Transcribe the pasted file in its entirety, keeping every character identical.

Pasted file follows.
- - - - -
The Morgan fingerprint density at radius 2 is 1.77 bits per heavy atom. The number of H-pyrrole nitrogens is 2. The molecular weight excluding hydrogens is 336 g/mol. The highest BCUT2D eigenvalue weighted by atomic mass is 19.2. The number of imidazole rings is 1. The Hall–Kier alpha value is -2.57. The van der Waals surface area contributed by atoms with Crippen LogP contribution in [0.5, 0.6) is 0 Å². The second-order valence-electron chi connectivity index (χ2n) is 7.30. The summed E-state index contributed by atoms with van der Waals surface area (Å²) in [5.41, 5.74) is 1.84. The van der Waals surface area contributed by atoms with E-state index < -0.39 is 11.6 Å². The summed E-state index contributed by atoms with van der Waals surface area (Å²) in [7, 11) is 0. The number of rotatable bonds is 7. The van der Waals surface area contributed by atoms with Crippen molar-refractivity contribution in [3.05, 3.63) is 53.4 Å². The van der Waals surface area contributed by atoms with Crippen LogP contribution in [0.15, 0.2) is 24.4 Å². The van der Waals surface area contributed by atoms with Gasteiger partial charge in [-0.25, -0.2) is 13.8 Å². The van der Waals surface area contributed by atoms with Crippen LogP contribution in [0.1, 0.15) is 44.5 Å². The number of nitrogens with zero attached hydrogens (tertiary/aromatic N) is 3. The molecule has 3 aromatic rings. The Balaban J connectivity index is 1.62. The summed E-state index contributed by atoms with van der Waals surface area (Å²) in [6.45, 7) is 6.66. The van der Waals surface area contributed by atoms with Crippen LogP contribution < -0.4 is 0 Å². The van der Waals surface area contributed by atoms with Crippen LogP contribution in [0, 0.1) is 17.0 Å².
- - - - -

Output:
The Morgan fingerprint density at radius 2 is 1.77 bits per heavy atom. The number of H-pyrrole nitrogens is 2. The molecular weight excluding hydrogens is 336 g/mol. The highest BCUT2D eigenvalue weighted by atomic mass is 19.2. The number of imidazole rings is 1. The Hall–Kier alpha value is -2.57. The van der Waals surface area contributed by atoms with Crippen LogP contribution in [0.5, 0.6) is 0 Å². The second-order valence-electron chi connectivity index (χ2n) is 7.30. The summed E-state index contributed by atoms with van der Waals surface area (Å²) in [5.41, 5.74) is 1.84. The van der Waals surface area contributed by atoms with E-state index < -0.39 is 11.6 Å². The summed E-state index contributed by atoms with van der Waals surface area (Å²) in [7, 11) is 0. The number of rotatable bonds is 7. The van der Waals surface area contributed by atoms with Crippen molar-refractivity contribution in [3.05, 3.63) is 53.4 Å². The van der Waals surface area contributed by atoms with Crippen LogP contribution in [0.15, 0.2) is 24.4 Å². The van der Waals surface area contributed by atoms with Gasteiger partial charge in [-0.25, -0.2) is 13.8 Å². The van der Waals surface area contributed by atoms with Crippen LogP contribution in [0.1, 0.15) is 44.5 Å². The number of nitrogens with zero attached hydrogens (tertiary/aromatic N) is 3. The molecule has 3 aromatic rings. The Balaban J connectivity index is 1.62. The summed E-state index contributed by atoms with van der Waals surface area (Å²) in [6.45, 7) is 6.66. The van der Waals surface area contributed by atoms with Crippen LogP contribution < -0.4 is 0 Å². The van der Waals surface area contributed by atoms with Crippen LogP contribution in [0, 0.1) is 17.0 Å².